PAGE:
As our families grow bigger the need for more space, whether that’s bedrooms or reception rooms, has grown with it. Furthermore, as our older generation lives longer and nursing home bills continue to rise quicker than a rocket on the 5th of November (the average nursing home bill in our area is £534.58 per week) many families are bringing two households into one larger one.
So, should you move somewhere larger or extend your Rotherham property to make it large enough for you and your family?
In some circumstances the choice has been made for you. If you live in an apartment with no garden, there isn’t much of an opportunity of making it larger.
But if you have a house with a garden or an attic with sufficient headroom, extending your home becomes a real prospect.
Even if it makes more sense to extend or move, the choice hangs on a number of different dynamics:
- your future plans
- money (both saved and access to finance)
- emotional attachments to your home
- the area of Rotherham that you live in
- the type/style of house you prefer.
How big is the typical British home?
Interestingly, the average British home is 968 sq.ft, which as you can see from the table below, is in the middle of developed nations when it comes to the size of a property.
Of the 1.11m homes sold in 2016 in England and Wales, the average floor area of the houses was 1,119 sq.ft – that’s about an eighth the size of an Olympic sized swimming pool.
Apartments averaged 530 sq.ft that’s just over ten times bigger than an average garden shed!
Looking at apartments and houses together, the average size of properties sold in England and Wales 968 sq.ft. This means they are slightly smaller than the European average, and much smaller than households in the US.
Should I extend my house? What will it mean for the house value?
So back to the question in hand…
Extending does mean you will have a lot of inconvenience whilst the work is being carried out.
The location of your Rotherham property, the quality of construction, what type of room(s) you want to add, your plot, neighbouring building lines, planning regulations and the overall demand for your type of Rotherham home, will make a vast difference to the financial repercussions of extending versus moving.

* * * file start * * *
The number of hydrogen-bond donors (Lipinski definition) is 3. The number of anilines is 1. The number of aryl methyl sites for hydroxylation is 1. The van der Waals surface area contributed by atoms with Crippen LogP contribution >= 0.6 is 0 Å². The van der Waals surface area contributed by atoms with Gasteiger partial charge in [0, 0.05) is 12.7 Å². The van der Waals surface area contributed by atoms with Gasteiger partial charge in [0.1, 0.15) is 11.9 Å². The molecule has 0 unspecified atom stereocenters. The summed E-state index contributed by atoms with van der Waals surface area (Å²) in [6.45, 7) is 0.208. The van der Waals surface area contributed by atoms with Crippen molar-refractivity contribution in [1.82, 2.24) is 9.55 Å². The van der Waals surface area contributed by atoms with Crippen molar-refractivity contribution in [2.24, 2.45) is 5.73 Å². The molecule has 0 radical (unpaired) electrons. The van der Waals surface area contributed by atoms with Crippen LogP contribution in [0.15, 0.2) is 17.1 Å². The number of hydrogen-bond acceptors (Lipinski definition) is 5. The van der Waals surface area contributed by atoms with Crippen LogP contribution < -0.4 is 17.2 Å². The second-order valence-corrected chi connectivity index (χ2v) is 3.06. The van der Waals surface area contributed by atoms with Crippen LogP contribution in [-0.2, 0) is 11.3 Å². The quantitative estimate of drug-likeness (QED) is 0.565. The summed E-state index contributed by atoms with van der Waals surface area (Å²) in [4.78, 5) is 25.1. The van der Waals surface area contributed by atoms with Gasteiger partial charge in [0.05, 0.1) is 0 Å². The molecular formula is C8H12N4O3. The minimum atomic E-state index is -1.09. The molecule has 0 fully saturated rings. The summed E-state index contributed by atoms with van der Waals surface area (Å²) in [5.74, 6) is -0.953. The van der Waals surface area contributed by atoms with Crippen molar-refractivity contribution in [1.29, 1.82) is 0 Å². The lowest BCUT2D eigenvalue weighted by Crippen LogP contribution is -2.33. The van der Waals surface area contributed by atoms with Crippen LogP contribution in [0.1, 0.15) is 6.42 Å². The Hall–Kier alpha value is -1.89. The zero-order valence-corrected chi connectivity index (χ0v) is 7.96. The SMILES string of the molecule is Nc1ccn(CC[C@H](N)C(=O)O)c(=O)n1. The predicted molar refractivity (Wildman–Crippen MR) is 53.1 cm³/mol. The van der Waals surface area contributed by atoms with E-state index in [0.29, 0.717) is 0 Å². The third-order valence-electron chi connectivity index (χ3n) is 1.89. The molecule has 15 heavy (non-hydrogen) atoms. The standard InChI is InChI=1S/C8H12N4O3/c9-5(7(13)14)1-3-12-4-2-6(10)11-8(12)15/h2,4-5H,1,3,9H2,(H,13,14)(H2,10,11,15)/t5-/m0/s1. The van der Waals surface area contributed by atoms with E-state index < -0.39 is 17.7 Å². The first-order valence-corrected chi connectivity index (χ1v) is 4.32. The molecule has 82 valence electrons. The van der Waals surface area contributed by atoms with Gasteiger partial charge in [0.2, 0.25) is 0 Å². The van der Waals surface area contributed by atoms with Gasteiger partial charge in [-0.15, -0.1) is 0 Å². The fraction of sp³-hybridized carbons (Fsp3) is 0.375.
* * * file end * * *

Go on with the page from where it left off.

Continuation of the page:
A medium-sized 270 sq.ft single storey extension (say around 17ft x 16ft) will add on average £32,000 to the value of a property in Rotherham
It’s important to note the end result of the extension needs to be a sensible and realistic home.
A two bed semi-detached house extended to a four bedrooms with no lawn or driveway, or a home with outsized reception rooms downstairs and miniscule bedrooms upstairs, could be problematic if and when you come to sell your home in the future.
Irrespective of whether your strategy is to live in your extended home for a long time, you will want to side-step outlaying a lot of money on costly building work that will make it tougher to sell.
In terms of what it would cost to build an extension, you can expect to pay on average between £140 to £200 per sq.ft, depending whether the extension is a single or double storey extension and other factors including finish and type of extension (note: I have seen it cost a lot more than these figures – so please speak with a builder).
So taking a mid line figure, that same 270 sq.ft extension on your Rotherham home would cost on average £55,080.
However, moving means there are substantial costs incurred – Estate Agency fees, Removal Van, Survey Fees, Legal fees and Stamp Duty on the property you are buying. Neither option is the obvious choice and comparing the costs of extending your Rotherham home to that of moving is not a stress-free undertaking.
Is it financially possible for me to extend my house?
How realistic each option is will probably come down to one thing… your mortgage provider.
You will need a considerable sum of equity in your Rotherham home before you can think of increasing your mortgage more, because most lenders will require you to have at least 10% to 20% equity left in your property after the extension or move has been done.
The best advice I can give is this: don’t assume anything
Get good advice and opinion from builders, mortgage brokers, architects, mortgage people and of course… an agent. Look at your options and make an educated decision with all the superficial and objective facts in front of you.